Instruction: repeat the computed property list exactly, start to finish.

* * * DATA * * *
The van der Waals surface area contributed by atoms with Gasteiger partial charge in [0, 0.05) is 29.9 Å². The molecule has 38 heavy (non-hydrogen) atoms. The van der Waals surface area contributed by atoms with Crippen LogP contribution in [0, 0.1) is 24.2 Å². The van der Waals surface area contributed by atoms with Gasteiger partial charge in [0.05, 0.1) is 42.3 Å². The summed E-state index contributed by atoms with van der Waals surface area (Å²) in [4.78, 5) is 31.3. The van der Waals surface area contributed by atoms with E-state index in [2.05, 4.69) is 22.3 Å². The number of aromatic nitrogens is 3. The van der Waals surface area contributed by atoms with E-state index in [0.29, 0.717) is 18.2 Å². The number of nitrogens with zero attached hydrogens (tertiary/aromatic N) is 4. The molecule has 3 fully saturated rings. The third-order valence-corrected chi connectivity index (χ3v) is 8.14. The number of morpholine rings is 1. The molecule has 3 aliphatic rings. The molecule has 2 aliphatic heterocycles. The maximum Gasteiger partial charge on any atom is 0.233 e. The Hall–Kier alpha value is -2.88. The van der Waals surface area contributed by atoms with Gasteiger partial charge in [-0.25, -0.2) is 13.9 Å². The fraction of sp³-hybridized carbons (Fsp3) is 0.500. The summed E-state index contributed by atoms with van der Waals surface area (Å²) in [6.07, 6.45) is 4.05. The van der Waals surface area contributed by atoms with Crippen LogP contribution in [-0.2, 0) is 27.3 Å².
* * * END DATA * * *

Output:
The van der Waals surface area contributed by atoms with Gasteiger partial charge in [0, 0.05) is 29.9 Å². The molecule has 38 heavy (non-hydrogen) atoms. The van der Waals surface area contributed by atoms with Crippen LogP contribution in [0, 0.1) is 24.2 Å². The van der Waals surface area contributed by atoms with Gasteiger partial charge in [0.05, 0.1) is 42.3 Å². The summed E-state index contributed by atoms with van der Waals surface area (Å²) in [4.78, 5) is 31.3. The van der Waals surface area contributed by atoms with E-state index in [2.05, 4.69) is 22.3 Å². The number of aromatic nitrogens is 3. The van der Waals surface area contributed by atoms with E-state index in [0.29, 0.717) is 18.2 Å². The number of nitrogens with zero attached hydrogens (tertiary/aromatic N) is 4. The molecule has 3 fully saturated rings. The third-order valence-corrected chi connectivity index (χ3v) is 8.14. The number of morpholine rings is 1. The molecule has 3 aliphatic rings. The molecule has 2 aliphatic heterocycles. The maximum Gasteiger partial charge on any atom is 0.233 e. The Hall–Kier alpha value is -2.88. The van der Waals surface area contributed by atoms with Gasteiger partial charge in [-0.25, -0.2) is 13.9 Å². The fraction of sp³-hybridized carbons (Fsp3) is 0.500. The summed E-state index contributed by atoms with van der Waals surface area (Å²) in [6.07, 6.45) is 4.05. The van der Waals surface area contributed by atoms with Crippen LogP contribution in [-0.2, 0) is 27.3 Å².